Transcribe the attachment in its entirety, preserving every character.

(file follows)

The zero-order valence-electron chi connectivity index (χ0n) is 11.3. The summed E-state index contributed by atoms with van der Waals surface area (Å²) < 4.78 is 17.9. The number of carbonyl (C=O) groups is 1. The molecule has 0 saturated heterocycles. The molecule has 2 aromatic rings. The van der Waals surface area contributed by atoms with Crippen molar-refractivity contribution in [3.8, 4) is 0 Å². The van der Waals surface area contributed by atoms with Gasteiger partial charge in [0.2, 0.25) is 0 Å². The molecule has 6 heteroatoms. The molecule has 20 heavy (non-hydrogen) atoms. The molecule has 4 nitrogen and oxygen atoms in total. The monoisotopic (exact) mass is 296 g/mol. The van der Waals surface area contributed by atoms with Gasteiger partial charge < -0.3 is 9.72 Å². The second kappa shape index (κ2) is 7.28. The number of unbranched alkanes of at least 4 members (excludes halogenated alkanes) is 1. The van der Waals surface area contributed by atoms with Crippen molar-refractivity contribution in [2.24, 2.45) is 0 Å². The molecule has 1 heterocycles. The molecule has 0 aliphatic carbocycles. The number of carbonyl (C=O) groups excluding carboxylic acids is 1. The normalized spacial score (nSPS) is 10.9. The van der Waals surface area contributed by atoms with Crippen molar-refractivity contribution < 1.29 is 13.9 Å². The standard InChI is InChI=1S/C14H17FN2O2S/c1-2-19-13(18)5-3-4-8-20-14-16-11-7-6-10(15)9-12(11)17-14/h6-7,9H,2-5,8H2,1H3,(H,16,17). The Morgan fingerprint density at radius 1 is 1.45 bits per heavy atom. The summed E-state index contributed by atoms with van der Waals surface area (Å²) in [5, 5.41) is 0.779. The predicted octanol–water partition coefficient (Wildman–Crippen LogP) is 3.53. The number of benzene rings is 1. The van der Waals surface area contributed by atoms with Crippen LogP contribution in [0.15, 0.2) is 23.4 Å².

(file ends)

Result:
The zero-order valence-electron chi connectivity index (χ0n) is 11.3. The summed E-state index contributed by atoms with van der Waals surface area (Å²) < 4.78 is 17.9. The number of carbonyl (C=O) groups is 1. The molecule has 0 saturated heterocycles. The molecule has 2 aromatic rings. The van der Waals surface area contributed by atoms with Crippen molar-refractivity contribution in [3.8, 4) is 0 Å². The van der Waals surface area contributed by atoms with Gasteiger partial charge in [0.2, 0.25) is 0 Å². The molecule has 6 heteroatoms. The molecule has 20 heavy (non-hydrogen) atoms. The molecule has 4 nitrogen and oxygen atoms in total. The monoisotopic (exact) mass is 296 g/mol. The van der Waals surface area contributed by atoms with Gasteiger partial charge < -0.3 is 9.72 Å². The second kappa shape index (κ2) is 7.28. The number of unbranched alkanes of at least 4 members (excludes halogenated alkanes) is 1. The van der Waals surface area contributed by atoms with Crippen molar-refractivity contribution in [2.24, 2.45) is 0 Å². The molecule has 1 heterocycles. The molecule has 0 aliphatic carbocycles. The number of carbonyl (C=O) groups excluding carboxylic acids is 1. The normalized spacial score (nSPS) is 10.9. The van der Waals surface area contributed by atoms with Crippen molar-refractivity contribution < 1.29 is 13.9 Å². The standard InChI is InChI=1S/C14H17FN2O2S/c1-2-19-13(18)5-3-4-8-20-14-16-11-7-6-10(15)9-12(11)17-14/h6-7,9H,2-5,8H2,1H3,(H,16,17). The Morgan fingerprint density at radius 1 is 1.45 bits per heavy atom. The summed E-state index contributed by atoms with van der Waals surface area (Å²) in [5, 5.41) is 0.779. The predicted octanol–water partition coefficient (Wildman–Crippen LogP) is 3.53. The number of benzene rings is 1. The van der Waals surface area contributed by atoms with Crippen LogP contribution in [0.15, 0.2) is 23.4 Å².